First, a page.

Opening tentatively in the dim light,

Your eyes, did they seek

The eyes that sought for yours ?

 

 

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March 15, Feast of Saint Longinus. Before the Cross II: The Centurion, 1.

 

Christ Crucified between the Two Thieves: The Three Crosses

Rembrandt  1653 (Metropolitan Museum of Art, New York)

Orthodox and Roman Catholic tradition names the centurion Longinus, supposing that it was he who drove the lance into Jesus’s side. A number of traditions grew up around him in the early church, among them that he was martyred. As a saint, he is now remembered by Roman Catholics on the 16th. October, though his original feast day was the 15th. March (still kept in the Extraordinary form). He appears in Luke and Mark’s gospels confessing by himself, and in Matthew, confessing together with the other guards. The spearman in John’s gospel is only identified as “one of the soldiers”; we cannot know if this was the centurion himself or one of the soldiers under his command. Nevertheless, responsibility for ensuring that all three crucifixion victims had died would have rested with him.

In this print, Rembrandt depicts the moment of Jesus’s death, after three hours of unnatural darkness. The eye is drawn towards Christ on the cross, but the crowded scene is one of contrasting human responses to revelation. Some run away, others stand in awe. Mary has fainted, overwhelmed by grief. Mounted Roman soldiers continue, unmoved, in their menace, but the centurion kneels at the foot of the cross to declare “Surely this was a righteous man”.

Though Luke doesn’t record that the centurion heard the exchange between Jesus and the two thieves, it seems likely that he would have made it his business to listen. We cannot know at what point during that day he recognised the uniqueness of Jesus among all the men he had executed, from the trial where Pilate declares him to be innocent, up to the time of his death. But I imagine that Jesus’s extraordinary compassion towards an anguished soul (while in the midst of his own suffering) compounds with all the other questions that Jesus had raised in the centurion’s mind that morning – and with this strange darkness – to persuade him, not only of the injustice in which he has played such an active role, but also of its massive cosmic significance.

The penitent thief (a Jew) and the confessing centurion (a gentile) both recognised the truth, and indeed the understatement, of the words on Pilate’s sign intended to mock Jesus: “King of the Jews”. The true King welcomed them, one at the point of physical death, and the other in a radically restored life, purpose and hope. The one, cursed and shamed by the world for crimes he acknowledged, yet received by Jesus; the other, an enforcer of Roman law and follower of the imperial cult, moved and shaken by his involvement in an act of barbaric injustice, now knowing that he was in the presence of the true “Son of God”. And so he also welcomes us, whatever our past, and whatever our blindness has been towards him. He welcomes us to participate in a kingdom on earth that has not grown out of human competition or military might. He welcomes us to the very presence of the living God.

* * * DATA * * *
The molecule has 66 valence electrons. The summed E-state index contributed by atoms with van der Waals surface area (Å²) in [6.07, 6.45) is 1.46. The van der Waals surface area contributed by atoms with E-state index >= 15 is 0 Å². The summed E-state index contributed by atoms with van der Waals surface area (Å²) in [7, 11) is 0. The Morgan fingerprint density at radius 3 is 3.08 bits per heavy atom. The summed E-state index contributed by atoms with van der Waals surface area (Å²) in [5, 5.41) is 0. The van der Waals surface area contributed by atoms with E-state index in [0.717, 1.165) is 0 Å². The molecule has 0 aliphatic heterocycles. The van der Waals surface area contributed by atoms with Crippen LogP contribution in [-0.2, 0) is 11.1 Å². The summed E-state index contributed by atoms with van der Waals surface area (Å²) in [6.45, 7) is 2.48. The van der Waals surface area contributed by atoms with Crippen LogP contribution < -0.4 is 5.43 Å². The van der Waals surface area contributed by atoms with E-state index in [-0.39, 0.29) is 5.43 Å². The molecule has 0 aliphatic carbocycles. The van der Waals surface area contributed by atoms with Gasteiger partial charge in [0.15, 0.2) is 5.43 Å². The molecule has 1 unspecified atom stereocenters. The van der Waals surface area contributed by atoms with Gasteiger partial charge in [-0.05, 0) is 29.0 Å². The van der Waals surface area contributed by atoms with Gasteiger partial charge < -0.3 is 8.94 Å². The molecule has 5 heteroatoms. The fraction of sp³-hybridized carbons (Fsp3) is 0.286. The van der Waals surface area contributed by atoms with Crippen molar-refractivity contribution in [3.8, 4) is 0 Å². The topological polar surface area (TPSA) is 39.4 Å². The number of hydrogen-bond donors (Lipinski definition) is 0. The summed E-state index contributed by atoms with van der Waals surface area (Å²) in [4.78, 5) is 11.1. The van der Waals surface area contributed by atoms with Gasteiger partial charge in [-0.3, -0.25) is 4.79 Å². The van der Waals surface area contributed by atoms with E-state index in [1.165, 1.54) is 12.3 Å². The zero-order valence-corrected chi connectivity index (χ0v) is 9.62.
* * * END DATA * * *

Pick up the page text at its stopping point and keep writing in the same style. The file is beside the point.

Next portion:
Rupert Greville.

Rupert Greville is a member of the L’Arche Kent Community.

 

 

 

 

 

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11 February: Of such is the kingdom of God

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I thought I’d put these two passages together for the Sunday when we read the extract from Luke – only to find that these verses are not used. So here we are today instead, it’s Mary’s feast day and she features in this post.

And they brought unto him also infants, that he might touch them. Which when the disciples saw, they rebuked them. But Jesus, calling them together, said: Suffer the children to come to me, and forbid them not: for of such is the kingdom of God. Amen, I say to you: Whosoever shall not receive the kingdom of God as a child, shall not enter into it.

Luke 18:15-17.

I am used to rather sentimental pictures of this story, a stained glass Jesus who looks like a film star, perfectly trimmed beard, freshly shampooed blond hair …

But I cast my mind back and thought of the children making the Way of the Cross with me in St Thomas’ church, Canterbury. Spontaneously a group of them gathered around the life size Mary and Jesus in the Pieta. wanting to stroke, console and condole with the Sorrowful Mother.

There was no disrespect in this, and mercifully, no-one present took offence. Yet I could imagine the tut-tuts that might have been uttered another time. No doubt the little ones who met Jesus in the flesh wanted to touch him and climb all over him, and it’s not difficult to envisage the disciples trying to pull them away. But ‘of such is the kingdom of God.’ I think it is fair to let this phrase suggest that Jesus felt himself within the kingdom when the children were swarming over him.

Pope Francis gave his customary press conference on the plane returning from World Youth Days in Panama